I’d say that’s a pretty darn accurate assessment. FYI Next up on my personal list for docs is reworking our getting started tutorial so that it can be done all in-browser without any downloads, installs, tools, etc. I’m hoping that will significantly improve the experience for Camp B. We’re also continuing to invest in our CLI which we think will help in the transition over to local development with tools. We’ll keep making improvements. Thanks for all the feedback.


Something I usually check is what have been done with the framework or library I’m checking out.
While Aurelia have really cool projects, mostly are behind logins. I think the current aurelia showcase is builtwithaurelia.com but it feels outdated.

That’s some of the things I usually check and of course, the docs. The cheatsheet was a blessing on the hardest times, I’ve been on that mess of SystemJS, JSPM, webpack, require and I’m really glad now it’s way better and headed on a good direction.

Thanks to all the Aurelia team for taking the feedback and making such an awesome framework!


Agreed. In most cases Aurelia is present and works out of the box based on all the dependencies (mapping all the versions numbers of the different downloads that work robustly and reliably in a typical commercial application is, however, a complex matter and development can be too experimental for widespread use in todays commercial world of tightly controlled time and cost constraints). I was an early adopter of JavaScript 20+ years ago when it came out and noticed complexity increasing without limit as everyone jumped on the bandwagon writing frameworks one after another after another supposedly were written to simplify application development. In those days the main challenge was getting software to work correctly in Internet Explorer due to poor standards compliance (possibly no longer in mass usage except by the most keen of users). Now coders are expected to be loader/bundler experts and this can be a bridge too far. This is nothing to be proud of as undue complexity causes difficulties that should not be deliberately introduced. Elegant software engineering applied to Open Source keeps everything simple, easy to understand, maintain, and push the boundaries and frameworks/applications should not break whatever choice of IDE (sometimes files on a server can be edited using Notepad++ where complex IDEs are not installed). Hardly any software can be understood in its entirety by one person so when modifying Open Source it is essential core features are not unduly complex (or based on dependencies also unduly complex). Best to keep things short and simple :slight_smile:


Thank you @jsobell you nailed it! I always focus on adoption (because more contributors can even help with your documentation or tutorials or even improving Aurelia on Github so Eisenberg is on the right track for updating the documentation github to be easy-to-contribute). Flexibility is key, you introduce people with easy micro-framework concept of elegant simplicity, then you ALLOW complexity for advanced users without requiring complexity.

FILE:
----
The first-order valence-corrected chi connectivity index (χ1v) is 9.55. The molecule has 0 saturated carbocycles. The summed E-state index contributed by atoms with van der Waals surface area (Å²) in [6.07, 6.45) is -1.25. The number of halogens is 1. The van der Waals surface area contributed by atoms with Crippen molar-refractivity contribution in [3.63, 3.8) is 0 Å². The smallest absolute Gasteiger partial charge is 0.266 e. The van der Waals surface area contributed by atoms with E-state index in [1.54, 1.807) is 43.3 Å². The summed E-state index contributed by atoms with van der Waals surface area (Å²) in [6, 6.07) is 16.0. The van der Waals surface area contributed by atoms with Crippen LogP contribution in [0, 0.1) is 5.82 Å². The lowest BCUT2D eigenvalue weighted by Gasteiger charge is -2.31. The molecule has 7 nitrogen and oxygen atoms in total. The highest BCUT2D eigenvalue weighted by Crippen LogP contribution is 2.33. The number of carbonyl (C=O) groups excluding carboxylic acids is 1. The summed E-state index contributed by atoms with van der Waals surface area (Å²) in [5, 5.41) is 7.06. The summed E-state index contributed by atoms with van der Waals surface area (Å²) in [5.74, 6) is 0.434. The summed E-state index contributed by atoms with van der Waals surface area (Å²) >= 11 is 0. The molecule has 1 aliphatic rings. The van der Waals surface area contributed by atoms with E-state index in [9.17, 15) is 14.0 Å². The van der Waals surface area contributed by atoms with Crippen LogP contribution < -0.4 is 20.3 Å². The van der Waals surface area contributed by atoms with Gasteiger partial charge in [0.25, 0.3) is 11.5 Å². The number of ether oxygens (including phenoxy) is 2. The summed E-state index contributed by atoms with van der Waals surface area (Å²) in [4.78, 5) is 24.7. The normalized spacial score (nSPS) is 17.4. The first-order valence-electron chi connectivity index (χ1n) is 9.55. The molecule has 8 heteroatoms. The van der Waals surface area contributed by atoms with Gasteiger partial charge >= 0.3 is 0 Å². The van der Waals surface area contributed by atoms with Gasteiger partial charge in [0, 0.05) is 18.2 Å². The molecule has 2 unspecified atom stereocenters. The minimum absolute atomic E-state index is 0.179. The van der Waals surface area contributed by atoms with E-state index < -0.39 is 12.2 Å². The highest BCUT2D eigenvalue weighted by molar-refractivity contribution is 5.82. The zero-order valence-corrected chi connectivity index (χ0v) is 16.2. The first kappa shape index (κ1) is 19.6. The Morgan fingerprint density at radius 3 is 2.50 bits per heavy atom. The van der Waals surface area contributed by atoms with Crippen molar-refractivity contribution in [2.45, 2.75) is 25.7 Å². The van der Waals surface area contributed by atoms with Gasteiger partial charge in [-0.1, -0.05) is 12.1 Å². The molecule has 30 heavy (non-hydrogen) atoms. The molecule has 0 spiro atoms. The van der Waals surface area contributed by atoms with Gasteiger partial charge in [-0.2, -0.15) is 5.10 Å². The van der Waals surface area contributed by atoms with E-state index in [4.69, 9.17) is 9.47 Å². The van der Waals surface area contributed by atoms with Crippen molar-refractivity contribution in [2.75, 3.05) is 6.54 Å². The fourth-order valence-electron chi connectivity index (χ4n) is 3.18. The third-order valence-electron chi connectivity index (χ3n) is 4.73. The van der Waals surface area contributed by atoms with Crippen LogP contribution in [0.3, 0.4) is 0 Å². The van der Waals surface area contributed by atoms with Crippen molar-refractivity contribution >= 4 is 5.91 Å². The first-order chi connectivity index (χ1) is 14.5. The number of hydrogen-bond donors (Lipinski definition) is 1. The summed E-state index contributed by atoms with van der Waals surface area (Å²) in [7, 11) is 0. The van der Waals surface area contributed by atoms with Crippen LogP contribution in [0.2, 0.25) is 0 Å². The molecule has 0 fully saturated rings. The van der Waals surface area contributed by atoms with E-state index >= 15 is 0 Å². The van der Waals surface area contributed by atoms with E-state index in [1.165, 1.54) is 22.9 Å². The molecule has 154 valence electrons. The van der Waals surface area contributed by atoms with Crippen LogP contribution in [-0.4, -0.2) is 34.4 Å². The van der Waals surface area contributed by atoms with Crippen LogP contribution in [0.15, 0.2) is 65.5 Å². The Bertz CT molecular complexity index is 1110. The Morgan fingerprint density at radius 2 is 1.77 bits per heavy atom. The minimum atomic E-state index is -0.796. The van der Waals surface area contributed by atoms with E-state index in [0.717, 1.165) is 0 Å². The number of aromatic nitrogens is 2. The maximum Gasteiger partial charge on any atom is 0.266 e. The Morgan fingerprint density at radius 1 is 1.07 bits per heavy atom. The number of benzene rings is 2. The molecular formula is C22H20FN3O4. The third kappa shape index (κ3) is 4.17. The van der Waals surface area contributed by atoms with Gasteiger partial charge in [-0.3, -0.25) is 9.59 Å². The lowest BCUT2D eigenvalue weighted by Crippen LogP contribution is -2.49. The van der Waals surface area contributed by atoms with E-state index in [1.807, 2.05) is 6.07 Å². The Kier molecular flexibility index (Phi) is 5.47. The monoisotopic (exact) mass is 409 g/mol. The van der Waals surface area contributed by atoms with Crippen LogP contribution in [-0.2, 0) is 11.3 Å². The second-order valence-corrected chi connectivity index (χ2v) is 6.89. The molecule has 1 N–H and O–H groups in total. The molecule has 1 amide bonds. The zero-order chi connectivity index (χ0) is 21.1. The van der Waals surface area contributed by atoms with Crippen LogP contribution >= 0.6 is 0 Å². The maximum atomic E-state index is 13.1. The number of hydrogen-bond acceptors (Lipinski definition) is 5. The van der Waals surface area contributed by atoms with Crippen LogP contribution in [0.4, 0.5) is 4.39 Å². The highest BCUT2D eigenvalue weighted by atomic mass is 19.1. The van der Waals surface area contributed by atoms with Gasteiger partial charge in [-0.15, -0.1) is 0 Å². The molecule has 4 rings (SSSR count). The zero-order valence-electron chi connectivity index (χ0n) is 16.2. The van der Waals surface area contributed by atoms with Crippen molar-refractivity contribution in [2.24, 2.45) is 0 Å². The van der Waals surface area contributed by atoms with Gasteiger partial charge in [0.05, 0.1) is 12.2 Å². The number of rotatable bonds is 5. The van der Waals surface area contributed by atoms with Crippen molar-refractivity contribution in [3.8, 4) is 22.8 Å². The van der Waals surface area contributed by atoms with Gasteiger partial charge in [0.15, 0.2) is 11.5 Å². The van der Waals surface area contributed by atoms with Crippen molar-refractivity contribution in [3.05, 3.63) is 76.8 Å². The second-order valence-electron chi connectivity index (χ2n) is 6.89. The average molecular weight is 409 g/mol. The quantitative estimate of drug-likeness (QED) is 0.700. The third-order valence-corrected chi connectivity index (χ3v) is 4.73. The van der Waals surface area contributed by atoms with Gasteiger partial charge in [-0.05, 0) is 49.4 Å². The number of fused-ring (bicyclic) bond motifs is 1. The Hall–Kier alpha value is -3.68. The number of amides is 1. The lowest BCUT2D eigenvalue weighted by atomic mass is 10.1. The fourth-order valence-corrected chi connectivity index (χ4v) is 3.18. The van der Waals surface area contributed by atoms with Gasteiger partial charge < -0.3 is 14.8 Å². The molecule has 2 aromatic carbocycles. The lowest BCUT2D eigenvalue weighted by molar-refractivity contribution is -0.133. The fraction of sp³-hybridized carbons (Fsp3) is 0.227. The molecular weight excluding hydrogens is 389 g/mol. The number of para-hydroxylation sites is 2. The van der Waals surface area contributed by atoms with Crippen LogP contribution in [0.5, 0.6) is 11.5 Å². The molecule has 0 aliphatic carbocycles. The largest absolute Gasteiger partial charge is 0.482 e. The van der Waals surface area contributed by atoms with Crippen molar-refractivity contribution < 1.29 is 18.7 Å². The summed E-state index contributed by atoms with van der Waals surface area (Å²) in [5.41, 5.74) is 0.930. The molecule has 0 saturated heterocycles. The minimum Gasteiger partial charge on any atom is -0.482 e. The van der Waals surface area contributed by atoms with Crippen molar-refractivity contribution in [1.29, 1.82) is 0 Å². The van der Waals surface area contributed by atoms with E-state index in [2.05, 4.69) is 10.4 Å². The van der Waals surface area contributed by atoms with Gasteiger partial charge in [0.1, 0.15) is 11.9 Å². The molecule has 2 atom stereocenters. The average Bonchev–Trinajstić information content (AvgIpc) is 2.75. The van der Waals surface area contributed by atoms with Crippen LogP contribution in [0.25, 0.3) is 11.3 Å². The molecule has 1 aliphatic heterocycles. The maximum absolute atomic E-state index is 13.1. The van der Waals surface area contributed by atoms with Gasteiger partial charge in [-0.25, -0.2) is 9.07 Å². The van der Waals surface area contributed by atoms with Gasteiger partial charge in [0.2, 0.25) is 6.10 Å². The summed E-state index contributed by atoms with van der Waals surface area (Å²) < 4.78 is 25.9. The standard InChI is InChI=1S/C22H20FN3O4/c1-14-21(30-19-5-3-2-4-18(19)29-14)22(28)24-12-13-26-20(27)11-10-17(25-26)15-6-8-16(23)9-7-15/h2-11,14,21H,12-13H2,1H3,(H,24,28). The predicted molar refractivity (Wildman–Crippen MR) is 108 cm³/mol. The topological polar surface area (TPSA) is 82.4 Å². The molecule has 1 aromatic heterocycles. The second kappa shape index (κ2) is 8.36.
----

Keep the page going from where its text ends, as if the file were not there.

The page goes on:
Now I’m going to bullet point ideas/notes over the last month, so no one reads a wall-of-text, I don’t want to use up precious developer time:

  • aurelia-cli is very important. Being able to immediately start a project with one single npm install is key for adoption of people with the most basic experiences. Every day we get engineer resumes (granted I am East-coast and don’t live in Silicon Valley), and you could argue that the bell-curve is actually more like the Eiffel tower at the “beginner” section. Everyone knows a little of everything but not very well. Specialization is not possible in an environment that is always changing (and complacency is preferred)
  • aurelia-cli is getting really big (what did my npm console say about how many packages? Did I just read 600 packages?). Keep it simple, or introduce an au-cli-light or something just to get project started. Keep all generators and complex stuff in the other one.
  • I had an issue with generators not working due to some babel-js problem. I couldn’t figure it out, so I just wrote the code manually.
  • A boss wanted to run the app to stare at it and think of ideas. Their laptop is old and due to whatever corporate permissions going on, npm install aurelia-cli was failing and so was our npm install for our project (but it works in other computers).
  • The codesandbox on homepage looks fantastic but the "features"section should probably be moved somewhere near the bottom, or have “highlighted features” that is only 1/4 the size with some bullets so you can see the codesandbox on the same page.
  • As others said above, the cheatsheets are awesome too. Engineers typically skim through stuff first and run code real quick (instant gratification if it works), then come back and do a “full reading” later (you don’t want to lose them in between this step).
  • VSCode documentation/extension website does a great job of leveraging gifs. Screen2gif is a great idea for tutorials and VSCode uses it everywhere.
  • If you’ve ever seen awesome-aurelia I’d highly recommend it. People don’t always know where to go to find things in a new SPA adoption.
  • It’s critical that beginner tutorials show a bit of organization of components. When I first started, I did not realize you can just create a folder posts, create a posts.js, then posts.html, then posts.css and it will get autowired together (with a small import posts.css in the js). That’s really nice. Components simplified! Then you have the bigger tutorials for people who like to follow a storyline, “how to make blog”, “how to make a data science app”.


There was a bug in early cli v1 beta, upgrade your global and local cli to latest version. That should be fixed.